Distribution and Endothelial Morphology of Atherosclerotic Lesions at Bifurcations and Curves of Human Cerebral Arteries
The present study was an attempt to clarify mechanisms related to the development of atherosclerotic lesions at branches and curves in the human arterial tree. The distribution of atherosclerotic lesions, including cloudy thickenings, fatty streaks, fibrous plaques and complicated lesions, was investigated at bifurcations and curves of cerebral branches of the internal carotid artery. Morphological changes of the endothelium over fibrous plaques at bifurcations was also assessed, by means of scanning electron microscopy. Early atherosclerotic lesions occurred predominantly at the outer walls of bifurcations and distal to the center of the inner curvature at curves, where wall shear stress is considered to be low. In contrast, the flow divider of bifurcations and the outer curvature of the bends, presumably high-shear regions, were free of early lesions. Endothelial cells over fibrous plaques without sudanophilia(FP) and with sudanophilia(SP) were significantly less elongated than those in lesion-free areas. In addition, endothelial cells over the FP and SP showed significantly more microvillous projections than did those in lesion-free areas. These results suggest that focal hemodynamic forces are implicated in the development of the atherosclerotic lesions.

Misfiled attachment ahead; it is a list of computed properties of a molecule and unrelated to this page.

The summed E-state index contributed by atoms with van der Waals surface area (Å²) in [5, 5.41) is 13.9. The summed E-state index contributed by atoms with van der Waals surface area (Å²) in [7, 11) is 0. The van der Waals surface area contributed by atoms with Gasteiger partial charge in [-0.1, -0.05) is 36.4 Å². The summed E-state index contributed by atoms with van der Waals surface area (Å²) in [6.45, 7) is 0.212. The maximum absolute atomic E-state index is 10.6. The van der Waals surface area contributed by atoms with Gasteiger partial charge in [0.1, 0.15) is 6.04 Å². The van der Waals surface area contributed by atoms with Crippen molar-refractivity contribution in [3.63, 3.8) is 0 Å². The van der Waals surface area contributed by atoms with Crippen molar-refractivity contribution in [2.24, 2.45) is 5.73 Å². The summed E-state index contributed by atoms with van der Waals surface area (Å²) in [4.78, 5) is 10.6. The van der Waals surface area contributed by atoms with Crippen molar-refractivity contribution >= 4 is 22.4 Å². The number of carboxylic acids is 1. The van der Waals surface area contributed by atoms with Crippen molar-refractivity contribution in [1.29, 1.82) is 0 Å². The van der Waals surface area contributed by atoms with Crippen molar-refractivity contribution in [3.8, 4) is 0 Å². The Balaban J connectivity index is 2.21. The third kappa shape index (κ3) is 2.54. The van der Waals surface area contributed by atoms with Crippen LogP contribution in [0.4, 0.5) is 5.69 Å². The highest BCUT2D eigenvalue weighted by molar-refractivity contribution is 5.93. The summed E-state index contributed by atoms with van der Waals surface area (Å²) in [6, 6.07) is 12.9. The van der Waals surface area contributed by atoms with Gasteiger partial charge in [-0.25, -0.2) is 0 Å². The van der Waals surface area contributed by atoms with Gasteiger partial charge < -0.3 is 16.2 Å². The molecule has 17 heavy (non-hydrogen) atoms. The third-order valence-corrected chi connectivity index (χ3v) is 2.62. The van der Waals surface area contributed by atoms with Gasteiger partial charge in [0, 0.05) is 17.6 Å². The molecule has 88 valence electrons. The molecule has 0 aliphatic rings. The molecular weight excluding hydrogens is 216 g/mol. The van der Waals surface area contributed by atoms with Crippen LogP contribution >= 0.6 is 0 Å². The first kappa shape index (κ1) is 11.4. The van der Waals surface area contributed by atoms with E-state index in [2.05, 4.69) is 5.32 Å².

KeywordsInternal Carotid Artery Wall Shear Stress Atherosclerotic Lesion Fatty Streak Fibrous Plaque
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